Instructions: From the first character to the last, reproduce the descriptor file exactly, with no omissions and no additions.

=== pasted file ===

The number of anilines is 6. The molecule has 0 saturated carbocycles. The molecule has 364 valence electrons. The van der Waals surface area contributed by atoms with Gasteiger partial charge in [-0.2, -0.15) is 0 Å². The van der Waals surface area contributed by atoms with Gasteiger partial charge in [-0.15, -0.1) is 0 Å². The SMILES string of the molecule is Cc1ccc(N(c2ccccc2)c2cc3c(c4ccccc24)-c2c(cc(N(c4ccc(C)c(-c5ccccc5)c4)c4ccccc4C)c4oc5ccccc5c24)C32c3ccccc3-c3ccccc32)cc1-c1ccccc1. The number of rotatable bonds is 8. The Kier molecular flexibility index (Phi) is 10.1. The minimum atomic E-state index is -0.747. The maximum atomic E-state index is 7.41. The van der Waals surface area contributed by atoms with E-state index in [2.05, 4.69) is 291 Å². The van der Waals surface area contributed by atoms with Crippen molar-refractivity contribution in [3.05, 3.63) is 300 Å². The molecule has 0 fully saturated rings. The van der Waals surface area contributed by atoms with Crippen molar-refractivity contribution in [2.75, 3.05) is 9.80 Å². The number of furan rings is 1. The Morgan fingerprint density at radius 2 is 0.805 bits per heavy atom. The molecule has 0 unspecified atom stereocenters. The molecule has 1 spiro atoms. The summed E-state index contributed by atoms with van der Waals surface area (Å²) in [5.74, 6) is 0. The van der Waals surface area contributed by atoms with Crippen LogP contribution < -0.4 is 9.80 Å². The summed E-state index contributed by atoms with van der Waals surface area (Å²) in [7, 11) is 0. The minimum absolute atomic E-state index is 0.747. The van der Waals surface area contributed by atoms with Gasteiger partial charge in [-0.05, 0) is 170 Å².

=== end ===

The number of anilines is 6. The molecule has 0 saturated carbocycles. The molecule has 364 valence electrons. The van der Waals surface area contributed by atoms with Gasteiger partial charge in [-0.2, -0.15) is 0 Å². The van der Waals surface area contributed by atoms with Gasteiger partial charge in [-0.15, -0.1) is 0 Å². The SMILES string of the molecule is Cc1ccc(N(c2ccccc2)c2cc3c(c4ccccc24)-c2c(cc(N(c4ccc(C)c(-c5ccccc5)c4)c4ccccc4C)c4oc5ccccc5c24)C32c3ccccc3-c3ccccc32)cc1-c1ccccc1. The number of rotatable bonds is 8. The Kier molecular flexibility index (Phi) is 10.1. The minimum atomic E-state index is -0.747. The maximum atomic E-state index is 7.41. The van der Waals surface area contributed by atoms with E-state index in [2.05, 4.69) is 291 Å². The van der Waals surface area contributed by atoms with Crippen molar-refractivity contribution in [3.05, 3.63) is 300 Å². The molecule has 0 fully saturated rings. The van der Waals surface area contributed by atoms with Crippen molar-refractivity contribution in [2.75, 3.05) is 9.80 Å². The number of furan rings is 1. The Morgan fingerprint density at radius 2 is 0.805 bits per heavy atom. The molecule has 0 unspecified atom stereocenters. The molecule has 1 spiro atoms. The summed E-state index contributed by atoms with van der Waals surface area (Å²) in [5.74, 6) is 0. The van der Waals surface area contributed by atoms with Crippen LogP contribution < -0.4 is 9.80 Å². The summed E-state index contributed by atoms with van der Waals surface area (Å²) in [7, 11) is 0. The minimum absolute atomic E-state index is 0.747. The van der Waals surface area contributed by atoms with Gasteiger partial charge in [-0.05, 0) is 170 Å².